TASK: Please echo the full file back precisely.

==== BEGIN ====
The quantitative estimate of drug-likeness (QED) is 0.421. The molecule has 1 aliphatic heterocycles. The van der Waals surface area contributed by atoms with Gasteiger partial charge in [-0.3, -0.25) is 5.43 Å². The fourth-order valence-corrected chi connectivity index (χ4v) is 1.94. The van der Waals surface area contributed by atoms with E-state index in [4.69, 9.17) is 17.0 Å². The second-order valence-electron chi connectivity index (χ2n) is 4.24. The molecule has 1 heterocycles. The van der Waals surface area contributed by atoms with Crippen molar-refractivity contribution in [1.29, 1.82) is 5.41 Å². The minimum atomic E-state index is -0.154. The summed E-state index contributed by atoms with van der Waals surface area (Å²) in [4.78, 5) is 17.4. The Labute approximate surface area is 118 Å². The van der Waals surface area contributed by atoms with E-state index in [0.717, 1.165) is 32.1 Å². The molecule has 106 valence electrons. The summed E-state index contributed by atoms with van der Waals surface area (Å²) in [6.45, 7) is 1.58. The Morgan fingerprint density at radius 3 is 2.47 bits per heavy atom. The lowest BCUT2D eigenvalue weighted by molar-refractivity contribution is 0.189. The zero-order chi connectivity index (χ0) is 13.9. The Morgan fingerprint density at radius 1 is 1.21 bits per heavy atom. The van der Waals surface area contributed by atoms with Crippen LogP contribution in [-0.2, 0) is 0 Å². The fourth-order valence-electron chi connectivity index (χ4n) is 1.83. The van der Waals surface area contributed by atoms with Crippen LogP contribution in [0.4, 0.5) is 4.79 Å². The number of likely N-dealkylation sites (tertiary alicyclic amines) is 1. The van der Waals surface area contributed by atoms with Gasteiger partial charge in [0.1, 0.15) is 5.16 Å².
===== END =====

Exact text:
The quantitative estimate of drug-likeness (QED) is 0.421. The molecule has 1 aliphatic heterocycles. The van der Waals surface area contributed by atoms with Gasteiger partial charge in [-0.3, -0.25) is 5.43 Å². The fourth-order valence-corrected chi connectivity index (χ4v) is 1.94. The van der Waals surface area contributed by atoms with E-state index in [4.69, 9.17) is 17.0 Å². The second-order valence-electron chi connectivity index (χ2n) is 4.24. The molecule has 1 heterocycles. The van der Waals surface area contributed by atoms with Crippen molar-refractivity contribution in [1.29, 1.82) is 5.41 Å². The minimum atomic E-state index is -0.154. The summed E-state index contributed by atoms with van der Waals surface area (Å²) in [4.78, 5) is 17.4. The Labute approximate surface area is 118 Å². The van der Waals surface area contributed by atoms with E-state index in [0.717, 1.165) is 32.1 Å². The molecule has 106 valence electrons. The summed E-state index contributed by atoms with van der Waals surface area (Å²) in [6.45, 7) is 1.58. The Morgan fingerprint density at radius 3 is 2.47 bits per heavy atom. The lowest BCUT2D eigenvalue weighted by molar-refractivity contribution is 0.189. The zero-order chi connectivity index (χ0) is 13.9. The Morgan fingerprint density at radius 1 is 1.21 bits per heavy atom. The van der Waals surface area contributed by atoms with Crippen LogP contribution in [-0.2, 0) is 0 Å². The fourth-order valence-electron chi connectivity index (χ4n) is 1.83. The van der Waals surface area contributed by atoms with Crippen LogP contribution in [0.4, 0.5) is 4.79 Å². The number of likely N-dealkylation sites (tertiary alicyclic amines) is 1. The van der Waals surface area contributed by atoms with Gasteiger partial charge in [0.1, 0.15) is 5.16 Å².